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AB0452 Sarcoidosis: An underestimated and potentially dramatic side effect of anti-TNF-α
  1. C. Vigne1,
  2. F. Coury2,
  3. Y. Pacheco3,
  4. J.G. Tebib4
  1. 1Student, saint genis laval
  2. 2Rhumatology, Pierre Bénite
  3. 3Pneumology
  4. 4Rheumatology, Pierre Bénite, France


Background A 41-year-old woman native from Senegal has a 22-year history of rheumatoid arthritis (RA). The past medical history was marked by a left upper tubercular pneumopathy. In the absence of argument for latent tuberculosis infection, etanercept was introduced in 2007 and gave rise to a rapid amelioration of joint symptoms. Two months later, the patient developed cough and erythematic nodosum. The chest high-resolution computed tomography (HRCT) showed lymph nodes and pulmonary micronodulosis, with no tuberculous cavity. Although partially purified derivatives of tuberculin were negative and bronchoalveolar lavage fluid cultures were sterile, the diagnosis of tuberculosis was retained. Antibiotics were started while etanercept was stopped. In the same time, patient used corticosteroids in self-medication because of flares up of RA. Pulmonary symptoms decreased and the chest radiograph rapidly improved. One and a half year later, the activity of RA led us to restart a treatment by anti-TNFα. Infliximab was introduced with low dose of prednisone. Six months later, the patient developed a dry cough, night sweats and weight loss. The chest HRCT showed micro nodular lesions and hilar and infradiaphragmatic lymph nodes. Angiotensin-converting enzyme (ACE) was increased and cultures were again sterile. Histopathological examination of lung biopsy revealed sarcoidosis granuloma. The diagnosis of the first episode was also reviewed and a recurrence of sarcoidosis induced by two different anti-TNFα agents was retained. Anti-TNFα cessation and a treatment with prednisolone gave rise to a resolution of sarcoidosis.

Results Forty six cases of sarcoidosis occurring during anti-TNFα therapy have been reported in the literature. Typically the clinical picture developed while the arthritis was well controlled, with nonspecific respiratory symptoms, with hilar and mediastinal lymph nodes, sometimes associated with pulmonary infiltrates often found in the upper lobes. Prognosis is favorable with a complete resolution often by simply withdrawing the anti-TNFα agents. However, recurrence with a second anti-TNFα agent has been described in only one case with adalimumab started four months after etanercept interruption.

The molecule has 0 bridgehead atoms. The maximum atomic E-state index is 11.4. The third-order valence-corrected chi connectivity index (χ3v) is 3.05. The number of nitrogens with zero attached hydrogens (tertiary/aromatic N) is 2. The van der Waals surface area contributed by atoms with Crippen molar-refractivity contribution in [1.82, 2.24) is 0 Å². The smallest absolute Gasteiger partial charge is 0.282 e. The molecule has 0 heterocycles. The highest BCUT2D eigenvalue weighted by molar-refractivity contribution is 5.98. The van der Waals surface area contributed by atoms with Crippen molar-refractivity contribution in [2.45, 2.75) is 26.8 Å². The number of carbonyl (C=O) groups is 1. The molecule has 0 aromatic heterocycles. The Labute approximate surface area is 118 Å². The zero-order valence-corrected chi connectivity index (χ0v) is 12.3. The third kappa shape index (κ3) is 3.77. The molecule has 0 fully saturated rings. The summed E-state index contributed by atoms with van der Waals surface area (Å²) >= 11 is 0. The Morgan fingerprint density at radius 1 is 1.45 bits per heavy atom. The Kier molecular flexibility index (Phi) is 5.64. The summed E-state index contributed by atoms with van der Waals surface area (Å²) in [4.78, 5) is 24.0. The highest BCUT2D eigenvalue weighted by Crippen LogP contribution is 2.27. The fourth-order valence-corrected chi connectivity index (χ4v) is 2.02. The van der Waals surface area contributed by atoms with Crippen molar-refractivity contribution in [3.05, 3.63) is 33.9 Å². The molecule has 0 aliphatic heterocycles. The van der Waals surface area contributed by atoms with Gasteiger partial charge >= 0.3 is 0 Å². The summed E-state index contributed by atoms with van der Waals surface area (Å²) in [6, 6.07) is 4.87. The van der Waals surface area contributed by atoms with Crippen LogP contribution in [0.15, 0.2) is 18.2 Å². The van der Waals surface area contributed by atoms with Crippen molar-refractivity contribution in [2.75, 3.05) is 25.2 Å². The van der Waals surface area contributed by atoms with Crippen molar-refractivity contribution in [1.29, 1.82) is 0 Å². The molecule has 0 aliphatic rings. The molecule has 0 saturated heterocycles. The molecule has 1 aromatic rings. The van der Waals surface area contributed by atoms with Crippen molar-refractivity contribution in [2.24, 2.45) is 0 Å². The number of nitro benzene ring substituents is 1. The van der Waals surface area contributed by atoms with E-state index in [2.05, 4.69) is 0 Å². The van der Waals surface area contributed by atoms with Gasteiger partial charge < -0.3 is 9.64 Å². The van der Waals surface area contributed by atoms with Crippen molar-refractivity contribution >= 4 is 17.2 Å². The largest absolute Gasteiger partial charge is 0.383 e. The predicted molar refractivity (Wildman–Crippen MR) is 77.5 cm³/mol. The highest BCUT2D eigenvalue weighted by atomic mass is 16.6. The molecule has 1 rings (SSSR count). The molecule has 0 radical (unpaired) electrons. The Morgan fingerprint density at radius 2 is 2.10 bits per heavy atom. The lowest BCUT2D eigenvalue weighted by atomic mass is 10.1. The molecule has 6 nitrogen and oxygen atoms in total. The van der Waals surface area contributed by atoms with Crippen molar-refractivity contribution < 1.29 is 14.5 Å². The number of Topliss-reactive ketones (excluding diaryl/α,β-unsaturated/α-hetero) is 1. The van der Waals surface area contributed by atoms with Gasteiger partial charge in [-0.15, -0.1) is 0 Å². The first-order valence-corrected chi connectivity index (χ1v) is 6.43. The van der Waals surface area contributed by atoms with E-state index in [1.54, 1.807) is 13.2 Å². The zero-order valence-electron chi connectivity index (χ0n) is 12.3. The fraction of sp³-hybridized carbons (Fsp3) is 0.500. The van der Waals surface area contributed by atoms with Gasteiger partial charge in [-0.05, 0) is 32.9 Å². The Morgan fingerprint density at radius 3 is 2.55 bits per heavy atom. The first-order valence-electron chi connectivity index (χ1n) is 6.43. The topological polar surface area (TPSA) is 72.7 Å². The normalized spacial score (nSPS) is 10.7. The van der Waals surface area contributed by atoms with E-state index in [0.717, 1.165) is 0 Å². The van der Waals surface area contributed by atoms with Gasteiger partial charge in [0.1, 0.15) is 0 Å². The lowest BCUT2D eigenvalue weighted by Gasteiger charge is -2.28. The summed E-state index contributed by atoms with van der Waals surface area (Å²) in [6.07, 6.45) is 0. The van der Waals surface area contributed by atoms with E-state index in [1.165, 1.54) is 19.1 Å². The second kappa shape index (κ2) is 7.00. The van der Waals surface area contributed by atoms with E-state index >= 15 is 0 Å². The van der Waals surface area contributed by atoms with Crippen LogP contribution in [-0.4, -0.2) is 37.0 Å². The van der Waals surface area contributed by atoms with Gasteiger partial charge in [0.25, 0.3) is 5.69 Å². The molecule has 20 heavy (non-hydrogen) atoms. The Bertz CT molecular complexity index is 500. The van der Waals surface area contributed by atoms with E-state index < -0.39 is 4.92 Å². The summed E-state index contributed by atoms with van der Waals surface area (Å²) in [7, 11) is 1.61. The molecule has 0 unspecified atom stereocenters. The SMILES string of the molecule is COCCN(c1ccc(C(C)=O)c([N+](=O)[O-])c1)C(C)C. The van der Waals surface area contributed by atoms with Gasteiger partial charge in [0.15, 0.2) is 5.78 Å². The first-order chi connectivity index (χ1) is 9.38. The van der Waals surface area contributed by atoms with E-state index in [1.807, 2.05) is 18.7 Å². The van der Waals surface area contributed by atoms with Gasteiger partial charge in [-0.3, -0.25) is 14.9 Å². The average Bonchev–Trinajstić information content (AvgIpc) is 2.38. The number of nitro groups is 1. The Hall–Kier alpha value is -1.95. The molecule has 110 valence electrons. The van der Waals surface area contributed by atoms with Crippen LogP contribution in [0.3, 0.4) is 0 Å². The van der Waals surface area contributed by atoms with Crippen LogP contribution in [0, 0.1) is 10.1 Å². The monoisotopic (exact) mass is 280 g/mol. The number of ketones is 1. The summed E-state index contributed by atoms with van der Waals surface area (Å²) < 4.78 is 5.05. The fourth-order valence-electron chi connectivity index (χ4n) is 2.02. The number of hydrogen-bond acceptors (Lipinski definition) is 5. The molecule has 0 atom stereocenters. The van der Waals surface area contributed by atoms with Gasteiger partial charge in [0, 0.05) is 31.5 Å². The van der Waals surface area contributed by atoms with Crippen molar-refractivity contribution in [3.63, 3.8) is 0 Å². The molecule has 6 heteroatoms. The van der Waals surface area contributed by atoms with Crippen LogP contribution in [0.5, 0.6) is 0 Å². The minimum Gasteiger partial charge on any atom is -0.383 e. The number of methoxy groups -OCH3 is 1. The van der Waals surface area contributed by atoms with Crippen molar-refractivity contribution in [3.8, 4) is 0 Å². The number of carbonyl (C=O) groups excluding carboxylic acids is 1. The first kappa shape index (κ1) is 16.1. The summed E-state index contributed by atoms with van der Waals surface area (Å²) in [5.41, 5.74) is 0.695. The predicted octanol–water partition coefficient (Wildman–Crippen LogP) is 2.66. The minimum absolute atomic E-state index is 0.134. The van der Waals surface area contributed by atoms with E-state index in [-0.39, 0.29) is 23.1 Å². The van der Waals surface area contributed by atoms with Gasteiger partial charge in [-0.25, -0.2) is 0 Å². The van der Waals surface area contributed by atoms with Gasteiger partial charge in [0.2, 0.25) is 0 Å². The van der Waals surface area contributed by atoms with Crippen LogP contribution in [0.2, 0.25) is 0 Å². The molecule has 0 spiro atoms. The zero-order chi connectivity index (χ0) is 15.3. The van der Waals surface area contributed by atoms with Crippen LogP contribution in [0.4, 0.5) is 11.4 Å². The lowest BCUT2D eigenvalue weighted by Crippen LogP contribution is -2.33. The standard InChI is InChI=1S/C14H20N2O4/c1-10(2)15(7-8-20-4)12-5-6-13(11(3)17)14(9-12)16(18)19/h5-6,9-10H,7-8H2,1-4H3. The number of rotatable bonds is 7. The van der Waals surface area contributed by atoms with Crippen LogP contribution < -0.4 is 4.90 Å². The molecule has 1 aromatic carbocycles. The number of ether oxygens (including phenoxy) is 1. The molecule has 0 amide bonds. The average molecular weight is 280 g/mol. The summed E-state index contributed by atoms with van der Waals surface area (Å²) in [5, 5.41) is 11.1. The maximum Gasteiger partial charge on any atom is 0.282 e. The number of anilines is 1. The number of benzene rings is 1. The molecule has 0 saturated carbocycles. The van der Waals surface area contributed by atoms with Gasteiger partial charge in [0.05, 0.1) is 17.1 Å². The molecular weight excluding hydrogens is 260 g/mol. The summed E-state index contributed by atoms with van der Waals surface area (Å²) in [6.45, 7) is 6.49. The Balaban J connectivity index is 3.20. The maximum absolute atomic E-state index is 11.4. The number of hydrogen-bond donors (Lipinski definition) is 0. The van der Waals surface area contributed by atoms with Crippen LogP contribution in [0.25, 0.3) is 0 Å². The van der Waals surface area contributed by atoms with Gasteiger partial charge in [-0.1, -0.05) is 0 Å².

Conclusions The diagnosis of sarcoidosis in patients treated with anti-TNFα remains challenging. Diagnosis of this adverse effect is probably missed or delayed, because of the priority given during anti-TNFα therapy to eliminate infections, such as tuberculosis. However, sarcoidosis has to be evoked in case of pulmonary symptoms and negative cultures. ACE, which has an excellent sensitivity (90%), also helps in the diagnosis. If doubt persists, a lung biopsy can be performed to rule out tuberculosis.

  1. Daïen CI, Monnier A, Claudepierre P, Constantin A, Eschard JP, Houvenagel E, Samimi M, Pavy S, Pertuiset E, Toussirot E, Combe B, Morel J et (CRI)., Club Rhumatismes et Inflammation. Sarcoid-like granulomatosis in patients treated with tumor necrosis factor blockers: 10 cases. Rheumatology (Oxford). August 2009, pp. 883-886.

Disclosure of Interest None Declared

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